Monday, July 26, 2010

Teaching problem solving using a programming language is time consuming and hard work. In this blog, for which I'm using my online name, I will attempt to pass along some hard won techniques and impressions that I have gained over 15 years of teaching C/C++, Java, JavaScript, ActionScript, and Python up to and including Data Structures.

Currently I teach at a Technical University that hosts both online and offline classes in most of these languages. Most of my experience is in the classroom however. I hold a Doctorate and Masters in Computer Science with my undergraduate degree is in Mechanical Engineering. After a successful career in the Military, I transitioned to higher education teaching and have been a full Professor for around 10 years.

Over my teaching career, I have witnessed many changes in the instruction of programming languages. Personally I first learned to program with Pascal and assembly language. Today, most schools don't teach assembly language anymore. Pascal has also passed into language history. Students only seem to want to expend time and energy on a language that will "be applicable to my career." If "I can't use it today, then I'm not interested" say most students. And this brings me to my first observation: "Which Programming Language should a student study as a first language?" What role did Pascal - the traditional teaching language - play in the past that it seemed to do so well?

As many long time programmers know, your first language was the hardest. Transition to a second, third or more language is fairly straight forward as long as one has a good foundational language to compare and contrast from. I found that in teaching Java to C++ programming to be rather quick and easy, especially to start. Where things get bogged down is when Java students reach the GUI interface stage, which has minimal support in C++, but even then only minor problems pop up after you compare a GUI to a console menu, where buttons are nothing more than menu items that can be selected in any order and the call functions are relabeled as "event handlers."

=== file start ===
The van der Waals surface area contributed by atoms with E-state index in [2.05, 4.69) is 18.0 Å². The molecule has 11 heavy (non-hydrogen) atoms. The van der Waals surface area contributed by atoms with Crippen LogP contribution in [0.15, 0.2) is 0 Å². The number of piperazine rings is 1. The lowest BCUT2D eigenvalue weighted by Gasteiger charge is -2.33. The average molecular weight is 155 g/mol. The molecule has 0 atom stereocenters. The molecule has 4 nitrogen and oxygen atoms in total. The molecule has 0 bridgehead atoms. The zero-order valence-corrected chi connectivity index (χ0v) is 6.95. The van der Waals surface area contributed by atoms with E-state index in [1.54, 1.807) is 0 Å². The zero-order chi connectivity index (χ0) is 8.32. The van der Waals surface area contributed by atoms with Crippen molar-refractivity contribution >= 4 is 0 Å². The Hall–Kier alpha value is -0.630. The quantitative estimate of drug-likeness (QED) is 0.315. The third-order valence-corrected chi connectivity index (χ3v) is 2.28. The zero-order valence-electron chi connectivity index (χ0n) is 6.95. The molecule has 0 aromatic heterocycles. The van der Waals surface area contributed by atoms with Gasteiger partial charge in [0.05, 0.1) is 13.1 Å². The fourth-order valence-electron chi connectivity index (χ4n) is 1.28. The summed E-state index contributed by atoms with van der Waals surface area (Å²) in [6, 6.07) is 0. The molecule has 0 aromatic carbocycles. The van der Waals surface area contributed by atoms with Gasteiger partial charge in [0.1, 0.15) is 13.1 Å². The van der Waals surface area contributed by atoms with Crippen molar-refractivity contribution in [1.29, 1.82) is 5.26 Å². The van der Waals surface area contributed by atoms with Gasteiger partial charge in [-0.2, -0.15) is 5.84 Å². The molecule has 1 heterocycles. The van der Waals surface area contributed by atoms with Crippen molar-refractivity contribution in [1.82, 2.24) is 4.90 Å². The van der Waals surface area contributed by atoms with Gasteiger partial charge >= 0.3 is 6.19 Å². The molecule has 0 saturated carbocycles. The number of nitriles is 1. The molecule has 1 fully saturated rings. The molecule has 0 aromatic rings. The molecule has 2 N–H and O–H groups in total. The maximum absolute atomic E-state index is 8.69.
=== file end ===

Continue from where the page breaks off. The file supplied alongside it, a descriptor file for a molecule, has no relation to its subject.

So what role did Pascal play in programming education before the average student perceived that it was not a language they would use on the job? Well that was many years ago for me, but from my observations now, Pascal highlighted the three essential constructs of all programs: sequence statements, branching or selection statements, and loops (both counting and indefinite). Further Pascal introduced the idea of separate modules with procedures and functions. And finally simple console I/O. While all languages today have these constructs, Pascal used them exclusively for training programming without all the other constructs that many languages today are built around. Pascal, at the time, avoided Objects, the necessity of exposing streams, operator overloading, and rather obtuse syntax for "begin" and "end" that a typical "Hello World" program today exposes to the curious student.

At our school, we said, OK, if you don't wish to learn Pascal, then the best foundational language you can learn is C/C++. This language exposes all the dirty laundry of programming from the get go. But once you learn it, transiting to another language is easy. Many languages hide these nasty details. We have a lot of success with this approach with beginning CS majors, but for others who are in different career tracks like engineers or even IT folks who aren't interested in programming, success can be challenging. We route many IT majors to Java, where the programming may be easier, but the conceptual challenges can be quite daunting at first. Many take VB for their language requirement. VB may be a good place to introduce folks to GUI programming thinking, but only for those that are not going to write professional programs as VB does not scale well and is difficult for anyone other than the original author to maintain.

Scripting Languages may also be a good alternative for a first language. They do a good job of introducing programming thinking, but hide a lot of processes that a professional programmer should be exposed to. Many of my JavaScript students, when they ask a question about how and why, get answers that make their head spin and generally just accept that "that is the way it is done!" For the really serious ones, a side bar is generally necessary which will either convince them that "programming is not for me" or prompt them to further explore Java or C++. Python seems to be a favorite for the non-programming professions as it is easy to learn and use for problem solving with a minimum of fuss. Again a lot of programming details are being hidden, but for those that need to solve a problem with code, Python can be a good choice.